• On CO2-EOR: “We are investing in technologies that will not only lower our cost of CO2 for enhanced oil recovery in our Permian conventional reservoirs, but will also bring forward the application of CO2 enhanced oil recovery to shales across the Permian, D.J. and Powder River basins”
  • On decarbonised gas power: “What it does is, it takes natural gas combines that with oxygen and burns it together, and that’s what creates electricity and it creates that electricity at lower costs… one of our solutions is to put that in the Permian… for use in our enhanced oil recovery… It will utilize our gas that that if we sold it would make nearly as much”.
  • On the opportunity: “We are getting calls from all over the world, with people wanting our help to — figure out how to capture CO2 from industrial sources, and then what to do with it and oil reservoirs”.

Our extensive work on these themes includes two deep-dive reports linked above. Our underlying models can connect c10% IRRs on oxy-combustion gas plants (first chart below) with 15-30% IRRs at Permian CO2-EOR (second chart below). On these numbers, the overall NPV10 of an integrated system could surpass $10bn.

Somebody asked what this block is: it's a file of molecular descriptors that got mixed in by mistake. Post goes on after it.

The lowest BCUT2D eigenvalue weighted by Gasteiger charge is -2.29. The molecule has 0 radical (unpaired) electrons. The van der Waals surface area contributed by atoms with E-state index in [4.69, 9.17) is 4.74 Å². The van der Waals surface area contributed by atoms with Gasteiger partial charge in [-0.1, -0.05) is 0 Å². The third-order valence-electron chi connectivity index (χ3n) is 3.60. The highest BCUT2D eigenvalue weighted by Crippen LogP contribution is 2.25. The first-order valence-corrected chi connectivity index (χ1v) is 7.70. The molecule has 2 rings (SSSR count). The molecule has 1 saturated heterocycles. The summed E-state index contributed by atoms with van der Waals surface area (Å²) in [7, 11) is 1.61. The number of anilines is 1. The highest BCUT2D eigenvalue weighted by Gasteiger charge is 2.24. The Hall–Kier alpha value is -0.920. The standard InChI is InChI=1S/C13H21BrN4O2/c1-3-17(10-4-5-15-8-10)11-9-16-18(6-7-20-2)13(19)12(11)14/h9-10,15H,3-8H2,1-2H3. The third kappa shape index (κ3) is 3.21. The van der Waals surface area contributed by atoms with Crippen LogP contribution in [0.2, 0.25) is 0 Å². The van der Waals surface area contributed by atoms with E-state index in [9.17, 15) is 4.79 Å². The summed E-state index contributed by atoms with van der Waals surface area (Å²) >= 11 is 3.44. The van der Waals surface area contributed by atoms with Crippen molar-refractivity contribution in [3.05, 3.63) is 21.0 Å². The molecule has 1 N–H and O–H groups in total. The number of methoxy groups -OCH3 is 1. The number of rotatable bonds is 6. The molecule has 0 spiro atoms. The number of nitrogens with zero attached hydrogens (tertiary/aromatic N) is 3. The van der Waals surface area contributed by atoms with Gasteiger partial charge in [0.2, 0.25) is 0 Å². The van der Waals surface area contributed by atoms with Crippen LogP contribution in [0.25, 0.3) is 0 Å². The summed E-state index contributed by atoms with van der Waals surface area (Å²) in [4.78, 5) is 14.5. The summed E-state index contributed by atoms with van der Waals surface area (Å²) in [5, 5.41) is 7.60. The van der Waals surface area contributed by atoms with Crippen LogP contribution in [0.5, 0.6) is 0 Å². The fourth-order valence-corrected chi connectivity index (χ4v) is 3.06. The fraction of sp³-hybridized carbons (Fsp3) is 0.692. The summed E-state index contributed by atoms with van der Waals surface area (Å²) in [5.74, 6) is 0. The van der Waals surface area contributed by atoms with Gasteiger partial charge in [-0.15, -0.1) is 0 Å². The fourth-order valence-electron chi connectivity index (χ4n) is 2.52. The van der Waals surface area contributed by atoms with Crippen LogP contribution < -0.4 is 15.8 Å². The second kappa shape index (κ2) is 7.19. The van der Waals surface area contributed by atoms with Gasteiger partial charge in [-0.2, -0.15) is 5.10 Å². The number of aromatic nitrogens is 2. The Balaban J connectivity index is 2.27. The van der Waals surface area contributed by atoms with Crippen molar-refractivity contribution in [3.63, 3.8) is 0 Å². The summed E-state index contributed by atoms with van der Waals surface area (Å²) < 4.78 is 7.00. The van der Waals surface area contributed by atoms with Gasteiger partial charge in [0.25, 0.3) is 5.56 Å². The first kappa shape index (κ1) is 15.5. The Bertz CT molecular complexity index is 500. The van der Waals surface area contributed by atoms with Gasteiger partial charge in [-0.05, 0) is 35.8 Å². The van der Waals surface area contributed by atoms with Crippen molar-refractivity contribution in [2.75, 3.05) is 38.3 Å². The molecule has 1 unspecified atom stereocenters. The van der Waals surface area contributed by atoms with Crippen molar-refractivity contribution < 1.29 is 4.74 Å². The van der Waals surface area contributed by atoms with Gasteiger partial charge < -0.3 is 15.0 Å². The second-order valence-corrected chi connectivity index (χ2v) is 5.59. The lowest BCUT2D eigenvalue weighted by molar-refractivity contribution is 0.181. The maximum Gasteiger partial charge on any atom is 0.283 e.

EOR remains one of the most exciting avenues to boost Permian production potential. So far, our shale forecasts assume little direct benefit (chart below). But an indirect benefit is implicit, as we assume 10% annualized productivity growth to 2025, which would underpin a very strong ramp-up (chart below). 2023-25 currently look well-supplied in our oil market model, due to falling decline rates, but this could be compounded by CO2-EOR.

We are more positive on the ascent of gas, stoked by increasing usage in decarbonised power. We see potential for gas demand to treble by 2050.